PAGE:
So yeah, I was totally clueless about pretty much all of the plot details in The Last Duel, and was basically going off of Scott and the starpower he had in his corner. For the first 30 minutes, I thought I had made a mistake. Certain costume dramas just don’t appeal to me- hell, even as a Ridley Scott fan, I missed out on Kingdom of Heaven but was bored by his Robin Hood. Something about this type of movie doesn’t always appeal, and maybe it’s because I didn’t know what this movie was about to begin with, and I had also had a long day, but I was really afraid that The Last Duel was going to be a long two and a half hour sit. I admired the look, production design and scope of it. But it felt like a lot. Lots of fancy French names are dropped, the timeline surely jumps around a lot, there’s battles, there’s talk of land and trade and I couldn’t stop yawning.

But then, the premise of the film came into view, and suddenly, I was back in the game. Because what was also something of a surprise was the way in which The Last Duel tells its story. The film is essentially told in three different chapters- one from Jean’s perspective, one from Jacques’, and one from Marguerite’s. It is about the time that we get to chapter 2 where The Last Duel achieved liftoff, and you realize just how interesting the movie really is. It’s interesting in the way that the characters change within different perspectives, as do the performances. The film is also playful with its changes in detail and, despite a subject matter that is somewhat grim, there is even a bit of humor sprinkled into the proceedings. Most of which comes from Affleck, who surprisingly sorta steals the show at times.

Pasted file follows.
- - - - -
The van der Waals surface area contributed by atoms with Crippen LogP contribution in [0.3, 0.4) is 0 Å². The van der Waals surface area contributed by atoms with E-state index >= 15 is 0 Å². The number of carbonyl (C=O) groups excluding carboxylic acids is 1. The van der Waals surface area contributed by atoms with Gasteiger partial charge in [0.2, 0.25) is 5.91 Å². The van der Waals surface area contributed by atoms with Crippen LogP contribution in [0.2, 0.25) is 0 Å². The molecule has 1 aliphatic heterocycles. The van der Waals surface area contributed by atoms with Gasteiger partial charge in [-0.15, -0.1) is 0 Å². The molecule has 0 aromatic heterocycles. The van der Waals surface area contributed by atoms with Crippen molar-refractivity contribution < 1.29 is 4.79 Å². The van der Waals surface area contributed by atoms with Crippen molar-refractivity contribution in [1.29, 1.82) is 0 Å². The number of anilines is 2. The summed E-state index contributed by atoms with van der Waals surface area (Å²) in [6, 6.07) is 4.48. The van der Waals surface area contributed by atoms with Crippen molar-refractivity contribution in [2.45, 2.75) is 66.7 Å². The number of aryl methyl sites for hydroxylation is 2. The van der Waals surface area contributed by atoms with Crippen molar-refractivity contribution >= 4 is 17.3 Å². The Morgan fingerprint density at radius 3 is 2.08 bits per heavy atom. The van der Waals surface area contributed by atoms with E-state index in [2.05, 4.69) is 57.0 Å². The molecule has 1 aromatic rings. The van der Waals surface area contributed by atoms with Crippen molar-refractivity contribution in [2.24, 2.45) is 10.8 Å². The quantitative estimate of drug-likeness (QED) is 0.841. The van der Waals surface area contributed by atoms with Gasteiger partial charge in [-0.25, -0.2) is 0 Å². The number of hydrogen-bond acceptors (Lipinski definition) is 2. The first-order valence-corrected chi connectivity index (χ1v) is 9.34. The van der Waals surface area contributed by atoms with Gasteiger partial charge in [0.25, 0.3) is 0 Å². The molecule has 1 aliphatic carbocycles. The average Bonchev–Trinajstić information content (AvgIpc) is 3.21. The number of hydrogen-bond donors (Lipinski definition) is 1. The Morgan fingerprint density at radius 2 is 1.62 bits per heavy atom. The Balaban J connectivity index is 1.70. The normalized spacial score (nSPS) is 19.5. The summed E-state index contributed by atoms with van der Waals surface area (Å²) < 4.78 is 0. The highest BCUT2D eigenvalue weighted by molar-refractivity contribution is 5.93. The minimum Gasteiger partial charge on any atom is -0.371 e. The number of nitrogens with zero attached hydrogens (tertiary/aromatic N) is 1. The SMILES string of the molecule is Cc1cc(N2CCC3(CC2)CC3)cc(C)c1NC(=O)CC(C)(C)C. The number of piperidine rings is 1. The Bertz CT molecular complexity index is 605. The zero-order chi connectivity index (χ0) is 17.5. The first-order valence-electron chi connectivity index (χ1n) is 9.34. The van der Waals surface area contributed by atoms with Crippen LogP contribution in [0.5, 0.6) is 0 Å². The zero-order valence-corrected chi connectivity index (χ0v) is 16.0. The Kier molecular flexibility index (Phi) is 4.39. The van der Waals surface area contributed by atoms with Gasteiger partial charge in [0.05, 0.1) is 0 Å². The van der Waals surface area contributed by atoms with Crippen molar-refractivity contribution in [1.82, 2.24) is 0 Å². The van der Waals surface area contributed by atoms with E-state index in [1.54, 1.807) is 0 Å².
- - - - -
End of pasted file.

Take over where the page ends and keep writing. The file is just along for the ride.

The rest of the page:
The performances are all strong, but in interesting ways. Each actor is playing their respective roles, but depending on the perspective, they’re playing time in different ways with each chapter. Damon (who, along with this summer’s Stillwater, constantly reminds us of how talented he really is), for example, plays Jean as heroic from his point of view, an irritant from Jacques, but it’s Marguerite’s, we’re told, that is the truth. It’s just interesting to see it all unfold. Driver has the ability to be both charming and monstrous, as does Affleck (but he’s also pretty damn funny). But it’s Comer who serves as the film’s emotional center, and seeing as this is the second movie I’ve seen her in in the last two months (after the so-so but pretty successful Free Guy) I imagine she’s here to stay.